One of man’s desires is speed. Every once in a while you wished you could live the fast life: easy money and fast cars. With the introduction of the intercooler, car manufacturers gave you at least one of these things. The intercooler is a revolutionary work of art: technology plus craftsmanship. Many modern cars now use intercoolers, the rest you can have it installed into one. Once used mainly for rally cars, the reputation of intercoolers has skyrocketed recently due to the power it gives to an engine that can only be equated to the cost of having one installed.
Cars that do not come equipped with one can buy intercooler kits, such as the one in fig. 1. However, they do not come cheap, the price tag on one of these upgrades can start from a few hundred dollars to several thousands. Still, more and more racing parts manufacturers are making intercoolers which means that the market for intercoolers continues to rise. People who want to add a boost of speed to their cars and has the money to spend would just have one installed without knowing anything about intercoolers.
Its popularity and high demand require that we spend some time knowing about intercoolers: the technology behind it, its advantages and disadvantages, types, etc. An intercooler is a heat exchanger which cools the compressed air feeding the engines of cars equipped with a turbocompressor (Denso). It is an air-to-air or air-to-liquid heat exchange device used only on turbocharged and supercharged internal combustion engines to improve their volumetric efficiency by increasing intake air charge density through isochoric cooling.
is designed to remove heat from the compressed air coming from the supercharger (or turbo) before it enters the engine’s induction system. An intercooler works just lie a radiator – air is cooled by fins, bars, louvres, and plates inside the intercooler that are cooler than the compressed air coming from the supercharger. The reduction in air temperature increases the density of the air (Superchargers).
A decrease in air intake temperature provides a denser intake charge to the engine and allows you to run more boost on a given octane of fuel before detonation occurs which consequently increases your engine’s ability to make more horsepower and torque. (Wikipedia, 2007a) An intercooler will do two things – it will lower the temperature of the intake air and at the same time, cause a slight drop in boost pressure. The latter comes from the restriction to flow caused by the intercooler.
Some restriction is unavoidable because the flow through an efficient intercooler core needs to be turbulent if a lot of the air is to come in contact with the heat exchanger surfaces. However, if the pressure drop is too high, power will suffer. A pressure drop of 1-2 psi can be considered acceptable if it is accompanied by good intercooler efficiency. Intercooler efficiency is a measurement of how effective the intercooler is at reducing the inlet air temperature. Typical good intercoolers are around 70 percent efficient.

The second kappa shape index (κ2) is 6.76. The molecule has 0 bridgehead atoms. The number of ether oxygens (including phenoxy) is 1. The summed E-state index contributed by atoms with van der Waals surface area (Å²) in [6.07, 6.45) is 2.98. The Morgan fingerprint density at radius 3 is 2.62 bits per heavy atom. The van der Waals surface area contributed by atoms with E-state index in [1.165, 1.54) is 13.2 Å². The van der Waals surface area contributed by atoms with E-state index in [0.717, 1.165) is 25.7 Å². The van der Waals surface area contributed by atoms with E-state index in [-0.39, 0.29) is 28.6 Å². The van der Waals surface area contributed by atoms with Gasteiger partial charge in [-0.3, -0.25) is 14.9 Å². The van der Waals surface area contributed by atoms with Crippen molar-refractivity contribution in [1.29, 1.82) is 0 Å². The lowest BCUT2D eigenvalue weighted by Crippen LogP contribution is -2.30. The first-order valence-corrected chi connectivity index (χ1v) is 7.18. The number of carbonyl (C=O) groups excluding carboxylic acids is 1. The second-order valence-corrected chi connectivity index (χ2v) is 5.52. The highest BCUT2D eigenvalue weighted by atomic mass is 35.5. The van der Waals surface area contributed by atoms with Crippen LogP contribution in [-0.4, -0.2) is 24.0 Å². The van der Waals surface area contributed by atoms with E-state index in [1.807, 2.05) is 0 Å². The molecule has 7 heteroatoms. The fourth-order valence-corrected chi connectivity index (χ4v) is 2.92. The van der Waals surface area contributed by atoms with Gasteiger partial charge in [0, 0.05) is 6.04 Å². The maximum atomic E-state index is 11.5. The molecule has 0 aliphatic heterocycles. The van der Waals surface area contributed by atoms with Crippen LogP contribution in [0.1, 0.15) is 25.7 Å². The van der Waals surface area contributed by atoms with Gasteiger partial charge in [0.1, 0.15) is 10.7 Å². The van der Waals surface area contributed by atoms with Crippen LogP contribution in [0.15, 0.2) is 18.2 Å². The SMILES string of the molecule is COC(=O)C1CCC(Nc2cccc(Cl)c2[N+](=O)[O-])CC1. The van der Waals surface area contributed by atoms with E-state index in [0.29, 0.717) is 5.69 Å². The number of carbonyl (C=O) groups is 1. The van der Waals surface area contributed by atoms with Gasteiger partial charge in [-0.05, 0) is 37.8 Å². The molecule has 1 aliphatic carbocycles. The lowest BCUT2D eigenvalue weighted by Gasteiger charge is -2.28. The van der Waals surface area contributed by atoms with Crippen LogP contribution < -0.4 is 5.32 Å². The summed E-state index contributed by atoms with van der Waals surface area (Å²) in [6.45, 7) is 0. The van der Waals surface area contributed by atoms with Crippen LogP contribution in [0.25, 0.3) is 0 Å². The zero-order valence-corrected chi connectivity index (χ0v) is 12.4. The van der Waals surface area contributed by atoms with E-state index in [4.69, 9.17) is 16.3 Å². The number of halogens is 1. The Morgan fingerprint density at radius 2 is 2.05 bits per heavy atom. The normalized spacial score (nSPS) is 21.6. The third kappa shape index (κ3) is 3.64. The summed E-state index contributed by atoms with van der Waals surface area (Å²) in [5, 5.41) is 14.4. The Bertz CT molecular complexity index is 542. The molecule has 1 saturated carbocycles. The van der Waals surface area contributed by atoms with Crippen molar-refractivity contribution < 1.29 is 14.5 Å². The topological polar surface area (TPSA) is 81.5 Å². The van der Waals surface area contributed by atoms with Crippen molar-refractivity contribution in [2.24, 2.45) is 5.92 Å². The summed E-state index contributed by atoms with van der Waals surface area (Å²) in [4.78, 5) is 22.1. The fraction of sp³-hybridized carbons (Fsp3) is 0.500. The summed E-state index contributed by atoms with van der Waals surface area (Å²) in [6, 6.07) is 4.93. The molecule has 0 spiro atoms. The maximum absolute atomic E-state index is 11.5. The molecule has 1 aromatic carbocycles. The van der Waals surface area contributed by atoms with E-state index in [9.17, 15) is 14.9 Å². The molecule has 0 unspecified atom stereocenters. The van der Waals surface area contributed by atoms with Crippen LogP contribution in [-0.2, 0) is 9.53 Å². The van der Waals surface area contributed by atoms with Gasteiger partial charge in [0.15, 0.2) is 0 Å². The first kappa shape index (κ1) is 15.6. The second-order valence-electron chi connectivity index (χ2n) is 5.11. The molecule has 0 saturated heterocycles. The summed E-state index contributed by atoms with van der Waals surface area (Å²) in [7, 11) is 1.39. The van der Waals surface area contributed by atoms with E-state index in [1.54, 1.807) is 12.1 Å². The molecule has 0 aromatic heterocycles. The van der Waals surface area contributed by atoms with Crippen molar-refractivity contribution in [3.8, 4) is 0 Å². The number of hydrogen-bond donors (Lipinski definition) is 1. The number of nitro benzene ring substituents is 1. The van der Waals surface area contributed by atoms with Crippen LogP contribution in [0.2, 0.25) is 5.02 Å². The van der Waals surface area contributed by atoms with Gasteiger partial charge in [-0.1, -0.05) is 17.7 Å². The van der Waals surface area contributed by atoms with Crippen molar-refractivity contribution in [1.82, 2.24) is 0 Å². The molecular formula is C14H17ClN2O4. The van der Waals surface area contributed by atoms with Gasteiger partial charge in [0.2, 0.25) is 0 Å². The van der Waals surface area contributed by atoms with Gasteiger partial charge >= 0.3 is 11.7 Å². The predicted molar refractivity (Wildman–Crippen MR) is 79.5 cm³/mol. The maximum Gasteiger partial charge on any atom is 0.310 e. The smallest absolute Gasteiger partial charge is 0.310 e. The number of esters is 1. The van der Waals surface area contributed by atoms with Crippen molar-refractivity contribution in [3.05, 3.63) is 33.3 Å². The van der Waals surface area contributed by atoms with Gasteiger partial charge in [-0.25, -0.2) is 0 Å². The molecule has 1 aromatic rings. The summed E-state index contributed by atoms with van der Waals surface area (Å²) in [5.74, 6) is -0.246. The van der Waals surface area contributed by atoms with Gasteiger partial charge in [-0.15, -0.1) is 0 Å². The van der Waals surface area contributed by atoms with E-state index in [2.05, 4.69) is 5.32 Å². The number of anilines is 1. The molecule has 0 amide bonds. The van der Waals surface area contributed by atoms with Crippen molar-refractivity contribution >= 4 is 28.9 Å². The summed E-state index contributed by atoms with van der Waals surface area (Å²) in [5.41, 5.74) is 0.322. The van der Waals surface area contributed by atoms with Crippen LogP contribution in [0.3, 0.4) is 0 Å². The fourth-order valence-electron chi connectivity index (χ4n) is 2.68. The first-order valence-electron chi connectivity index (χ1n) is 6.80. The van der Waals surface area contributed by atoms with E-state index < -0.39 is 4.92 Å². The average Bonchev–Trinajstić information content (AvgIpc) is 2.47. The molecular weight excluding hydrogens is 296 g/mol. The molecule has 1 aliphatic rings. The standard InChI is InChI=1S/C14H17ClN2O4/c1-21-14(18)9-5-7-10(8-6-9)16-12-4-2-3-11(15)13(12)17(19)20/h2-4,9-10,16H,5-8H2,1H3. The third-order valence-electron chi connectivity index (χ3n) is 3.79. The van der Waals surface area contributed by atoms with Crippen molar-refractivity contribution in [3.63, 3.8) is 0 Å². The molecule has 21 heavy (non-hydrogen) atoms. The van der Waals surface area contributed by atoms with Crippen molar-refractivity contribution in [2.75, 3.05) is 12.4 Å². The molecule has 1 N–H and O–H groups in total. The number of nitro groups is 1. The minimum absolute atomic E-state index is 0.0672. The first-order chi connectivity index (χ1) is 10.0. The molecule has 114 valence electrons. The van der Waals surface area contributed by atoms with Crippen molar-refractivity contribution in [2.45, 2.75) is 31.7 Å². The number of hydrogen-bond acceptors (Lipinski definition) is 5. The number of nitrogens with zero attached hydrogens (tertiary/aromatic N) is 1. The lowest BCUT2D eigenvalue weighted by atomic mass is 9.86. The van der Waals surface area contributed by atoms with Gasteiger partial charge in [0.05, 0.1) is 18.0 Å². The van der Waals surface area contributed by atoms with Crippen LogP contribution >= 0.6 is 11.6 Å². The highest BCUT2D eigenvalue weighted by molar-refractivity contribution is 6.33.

No intercooler has ever achieved 100 percent efficiency (Edgar). If made to choose between having an intercooler installed or not, the answer all depends on the design of the intercooler, and there are two factors involved; efficiency and the flow restriction created by the presence of the intercooler (BellIntercoolers). These problems are easily addressed, that is why many people rather have intercoolers if they can afford one. The recent rise of the intercooler’s popularity is mostly attributed to the benefits car owners experience from intercooling.
The most significant of this is that intercooling increases the detonation – process of unstable combustion, where the flame front does not move progressively through the combustion chamber – threshold because of the cooler air charge, meaning you can run more ignition advance for higher performance, or run lower octane fuel before experiencing detonation. This makes intercoolers very desirable for those looking to get the most out of their street vehicles on gasoline. The cooler air also allows your engine to run slightly cooler, reducing the chances of overheating.
Intercoolers also enable your engine to produce more horsepower because of the denser air charge being delivered to the engine’s combustion chamber. With its advantages, car owners using intercoolers must also suffer a trade off for power. The power intercoolers give come at a price, aside from the expensive cost of having one installed, owners must also take into consideration that intercoolers create some internal drag causing a slight reduction in boost, and can also cause the engine to run lean due to the denser air charge (Superchargers).
Also, oftentimes a pressure loss results because an intercooler fin or louver obstructs the air flowing into the engine, however, considering the benefits gained by having a good quality one fitted and the minimal loss of airflow inherent in a well designed intercooler the loss seems to be of little importance (Torquecars). In installing or upgrading an intercooler, the position is critical. Since an intercooler is effectively a radiator that allows the intake air charge to be cooled before it gets into the engine, it is ideal to mount an intercooler in front of the radiator so that it gets all the cold air hitting it.
However, there are two mostly used positions of an intercooler, they are the front mount and the top mount. Both have their own advantages. Top mounted intercoolers (Fig. 2) suck air in through the bonnet. The advantage of this is that when the car is stationary it is actually being hit by warm air coming from the engine bay which actually improve economy as you are able to burn less fuel because the air is warmer especially during traffic (Torquecars).